Classroom Robots Helps Keep Kids With Learning Disabilities On Track

Students with learning disabilities struggle with particular skills like reading, writing, or mathematics and often require additional, individualized support to fill educational gaps.

A team of researchers and experts has found that a cute little robot may help children with learning disabilities stay focused.

Learning disabilities cause students to be prone to distraction, meaning that they can struggle to stay focused on a task, become fidgety, and refuse to complete work.

One-on-one interventions have been shown to benefit students with LD. While researchers have studied the introduction of social robots into the classroom to provide personalized support to children with and without LD, most of the previous research has focused on children with autism spectrum disorder.

Enter three engineering researchers from Waterloo University in Ontario, Canada, two experts from the Learning Disabilities Society, in Vancouver, Canada and QT, a humanoid robot.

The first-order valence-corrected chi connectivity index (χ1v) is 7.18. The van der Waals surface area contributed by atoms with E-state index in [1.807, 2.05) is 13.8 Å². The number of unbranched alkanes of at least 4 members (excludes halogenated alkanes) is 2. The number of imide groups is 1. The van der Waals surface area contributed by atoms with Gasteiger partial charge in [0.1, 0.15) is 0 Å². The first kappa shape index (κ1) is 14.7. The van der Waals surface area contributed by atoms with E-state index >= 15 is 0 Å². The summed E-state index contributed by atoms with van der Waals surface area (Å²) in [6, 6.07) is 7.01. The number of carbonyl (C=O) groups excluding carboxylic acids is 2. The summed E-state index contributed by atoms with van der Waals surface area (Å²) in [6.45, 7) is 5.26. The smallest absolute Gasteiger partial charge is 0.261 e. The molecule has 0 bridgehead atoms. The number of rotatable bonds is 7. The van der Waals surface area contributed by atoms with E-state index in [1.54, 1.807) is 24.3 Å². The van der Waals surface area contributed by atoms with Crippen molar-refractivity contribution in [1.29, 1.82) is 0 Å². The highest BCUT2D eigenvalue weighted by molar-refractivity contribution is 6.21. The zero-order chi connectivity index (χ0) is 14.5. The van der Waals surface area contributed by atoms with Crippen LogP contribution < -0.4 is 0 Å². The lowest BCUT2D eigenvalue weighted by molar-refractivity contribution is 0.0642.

The brainchild of scientists Dr Pouyan Ziafati and Dr Aida Nazarikhorram, QT was the first robot developed specifically as a tool to assist children with ASD. It can gesture with its head and arms, display facial expressions, and speak.

Building on earlier research, the team wanted to analyze how students with LD engaged with a social robot and how introducing a robot into the classroom impacted students and teachers.

The robot set goals and, if the student was getting off-track, used strategies like games, jokes, breathing exercises and physical movement to redirect the student’s focus.

Students were able to provide feedback about their experience with the robot.

The students perceived the robot as friendly, intelligent, and enjoyable and would be willing to engage with QT in future sessions.

“Overall, the findings imply that the robot has a positive effect on students.”